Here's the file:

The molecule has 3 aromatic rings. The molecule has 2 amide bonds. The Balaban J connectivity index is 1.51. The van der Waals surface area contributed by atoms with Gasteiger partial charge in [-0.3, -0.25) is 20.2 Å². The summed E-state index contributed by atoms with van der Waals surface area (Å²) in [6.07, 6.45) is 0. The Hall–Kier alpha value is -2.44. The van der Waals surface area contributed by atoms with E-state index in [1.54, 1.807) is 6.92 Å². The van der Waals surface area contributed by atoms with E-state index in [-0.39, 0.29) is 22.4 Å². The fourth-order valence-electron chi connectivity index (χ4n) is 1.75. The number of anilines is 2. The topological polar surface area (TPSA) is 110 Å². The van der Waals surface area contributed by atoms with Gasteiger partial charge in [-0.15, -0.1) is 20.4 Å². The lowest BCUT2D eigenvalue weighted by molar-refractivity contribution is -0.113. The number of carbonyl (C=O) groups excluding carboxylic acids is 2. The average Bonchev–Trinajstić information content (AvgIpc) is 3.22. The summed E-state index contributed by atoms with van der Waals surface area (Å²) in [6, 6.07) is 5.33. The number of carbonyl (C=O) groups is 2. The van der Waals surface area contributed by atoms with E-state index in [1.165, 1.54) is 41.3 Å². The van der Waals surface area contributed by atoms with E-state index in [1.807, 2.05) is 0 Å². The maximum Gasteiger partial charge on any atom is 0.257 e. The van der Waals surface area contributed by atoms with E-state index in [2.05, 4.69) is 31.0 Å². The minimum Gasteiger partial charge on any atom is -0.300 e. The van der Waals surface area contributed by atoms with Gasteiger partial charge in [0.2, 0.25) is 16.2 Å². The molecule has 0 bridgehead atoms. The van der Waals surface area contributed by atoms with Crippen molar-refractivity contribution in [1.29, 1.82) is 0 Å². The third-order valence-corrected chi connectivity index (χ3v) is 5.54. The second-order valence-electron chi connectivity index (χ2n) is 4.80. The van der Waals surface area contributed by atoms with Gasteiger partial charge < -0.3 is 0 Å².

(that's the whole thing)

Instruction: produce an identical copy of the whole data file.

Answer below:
The molecule has 3 aromatic rings. The molecule has 2 amide bonds. The Balaban J connectivity index is 1.51. The van der Waals surface area contributed by atoms with Gasteiger partial charge in [-0.3, -0.25) is 20.2 Å². The summed E-state index contributed by atoms with van der Waals surface area (Å²) in [6.07, 6.45) is 0. The Hall–Kier alpha value is -2.44. The van der Waals surface area contributed by atoms with E-state index in [1.54, 1.807) is 6.92 Å². The van der Waals surface area contributed by atoms with E-state index in [-0.39, 0.29) is 22.4 Å². The fourth-order valence-electron chi connectivity index (χ4n) is 1.75. The number of anilines is 2. The topological polar surface area (TPSA) is 110 Å². The van der Waals surface area contributed by atoms with Gasteiger partial charge in [-0.15, -0.1) is 20.4 Å². The lowest BCUT2D eigenvalue weighted by molar-refractivity contribution is -0.113. The number of carbonyl (C=O) groups excluding carboxylic acids is 2. The average Bonchev–Trinajstić information content (AvgIpc) is 3.22. The summed E-state index contributed by atoms with van der Waals surface area (Å²) in [6, 6.07) is 5.33. The number of carbonyl (C=O) groups is 2. The van der Waals surface area contributed by atoms with E-state index in [1.165, 1.54) is 41.3 Å². The van der Waals surface area contributed by atoms with E-state index in [1.807, 2.05) is 0 Å². The maximum Gasteiger partial charge on any atom is 0.257 e. The van der Waals surface area contributed by atoms with E-state index in [2.05, 4.69) is 31.0 Å². The minimum Gasteiger partial charge on any atom is -0.300 e. The van der Waals surface area contributed by atoms with Gasteiger partial charge in [0.2, 0.25) is 16.2 Å². The molecule has 0 bridgehead atoms. The van der Waals surface area contributed by atoms with Crippen molar-refractivity contribution in [1.29, 1.82) is 0 Å². The third-order valence-corrected chi connectivity index (χ3v) is 5.54. The second-order valence-electron chi connectivity index (χ2n) is 4.80. The van der Waals surface area contributed by atoms with Gasteiger partial charge < -0.3 is 0 Å².